You might be thinking, “I’m a parent, not a teacher.” The great news is, whether you’ve had training or not, you are your child’s first teacher.Many simple, everyday routines are excellent opportunities for developing your child’s emergent literacy skills. Emergent literacy refers to the point in children’s development before they are able to read on their own or write words that others can read.This concept assumes that literacy learning begins at birth and develops gradually over time. It also suggests that the pre literacy skills children develop at this time are the critical foundation for later reading success. For example, by the time Lucas turns 1, his parents will have spent 8,760 hours providing him with consistent care. When Lucas is ready to start kindergarten at the age of 5, his parents will have accumulated 43,800 hours —over 1,000 days—with him, where growth and development are continuously occurring. This is a crucial period of development when it comes to literacy.
So what can you do? Below are three quick, yet impactful suggestions for quality literacy experiences. These ideas will help you promote literacy in a way that makes sense for you and your family.
Language develops long before a child speaks actual words. In anticipation, we sing, talk, read, and tell stories to children. Since there is a natural progression of oral language (the ability to speak and understand language) to reading and writing, telling stories is an important step to becoming a reader. You can develop your child’s oral language through storytelling. Use your imagination, and adjust your stories to fit your family’s traditions and culture.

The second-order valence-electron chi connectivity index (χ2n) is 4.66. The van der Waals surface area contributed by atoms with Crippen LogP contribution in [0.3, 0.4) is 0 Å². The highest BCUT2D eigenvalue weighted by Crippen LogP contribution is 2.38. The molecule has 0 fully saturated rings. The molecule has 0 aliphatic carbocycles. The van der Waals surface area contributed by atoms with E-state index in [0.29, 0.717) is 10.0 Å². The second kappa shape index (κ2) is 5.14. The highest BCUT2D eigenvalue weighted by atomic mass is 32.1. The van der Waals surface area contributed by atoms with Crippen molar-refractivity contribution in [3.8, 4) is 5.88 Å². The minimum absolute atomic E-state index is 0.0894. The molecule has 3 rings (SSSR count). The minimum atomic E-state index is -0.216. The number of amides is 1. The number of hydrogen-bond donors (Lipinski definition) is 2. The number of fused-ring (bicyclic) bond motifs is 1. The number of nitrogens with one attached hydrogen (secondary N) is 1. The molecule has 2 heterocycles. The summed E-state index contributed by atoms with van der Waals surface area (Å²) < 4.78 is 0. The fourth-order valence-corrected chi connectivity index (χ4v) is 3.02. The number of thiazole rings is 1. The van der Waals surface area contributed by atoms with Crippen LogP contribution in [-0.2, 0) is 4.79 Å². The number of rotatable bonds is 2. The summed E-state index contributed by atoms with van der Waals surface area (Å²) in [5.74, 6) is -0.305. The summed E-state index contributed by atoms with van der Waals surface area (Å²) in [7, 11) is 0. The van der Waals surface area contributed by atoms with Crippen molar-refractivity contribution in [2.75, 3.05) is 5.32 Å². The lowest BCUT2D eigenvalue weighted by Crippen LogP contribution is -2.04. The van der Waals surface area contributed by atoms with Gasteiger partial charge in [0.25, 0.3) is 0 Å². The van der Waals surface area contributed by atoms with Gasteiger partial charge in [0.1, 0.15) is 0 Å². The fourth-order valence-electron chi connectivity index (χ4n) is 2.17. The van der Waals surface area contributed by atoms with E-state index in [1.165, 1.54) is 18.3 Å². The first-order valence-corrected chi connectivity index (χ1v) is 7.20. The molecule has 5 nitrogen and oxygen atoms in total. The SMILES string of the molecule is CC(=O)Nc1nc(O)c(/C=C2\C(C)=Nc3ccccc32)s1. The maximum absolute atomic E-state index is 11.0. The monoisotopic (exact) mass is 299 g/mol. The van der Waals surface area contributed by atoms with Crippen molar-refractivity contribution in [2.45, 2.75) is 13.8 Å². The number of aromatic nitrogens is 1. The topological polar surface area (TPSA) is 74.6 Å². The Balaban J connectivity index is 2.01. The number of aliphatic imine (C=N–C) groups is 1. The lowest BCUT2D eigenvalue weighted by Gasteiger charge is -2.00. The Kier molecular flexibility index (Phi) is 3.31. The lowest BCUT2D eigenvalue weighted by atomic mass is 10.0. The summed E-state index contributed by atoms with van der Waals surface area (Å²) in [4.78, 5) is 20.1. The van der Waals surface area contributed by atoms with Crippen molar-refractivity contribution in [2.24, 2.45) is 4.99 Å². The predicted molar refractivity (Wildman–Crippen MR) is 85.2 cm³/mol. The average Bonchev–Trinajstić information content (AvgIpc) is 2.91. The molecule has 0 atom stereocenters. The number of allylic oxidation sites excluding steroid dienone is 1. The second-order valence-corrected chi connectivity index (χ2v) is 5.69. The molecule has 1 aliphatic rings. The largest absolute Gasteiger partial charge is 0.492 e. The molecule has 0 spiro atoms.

Use everyday routines and surroundings to promote a print rich environment, which is an environment that allows children to see print and words in authentic ways. For example, the kitchen is full of literacy learning opportunities: label your appliances, refrigerator drawers, and items in the pantry; follow a recipe with your child; and identify key words on food labels. But the kitchen is not the only place to create a print rich environment! Extend your labeling to other parts of the home, too. This will help your children to learn letters, words, and the purpose and meaning of printed language. Developing this understanding of print will be foundational for children. They begin to understand that words have meaning, which will be important as they begin the process of learning how to read.
Make books available
In addition to reading, allow your child to physically explore books by making them easily accessible. Children develop emergent literacy skills by showing an interest in books—encourage your child to turn pages and pretend to read. Imitating the behavior of reading will allow your child to explore and begin to grasp the overall concept of reading. You can build on this pre- reading skill as your child will soon begin to develop an awareness for words, pictures, and the purpose for reading.
Nicole Taylor earned a PhD in Educational Psychology with a concentration in language and literacy, an MA in Language, Literacy, and Culture, and a BA in Early Childhood Education. Her research area centers around family literacy.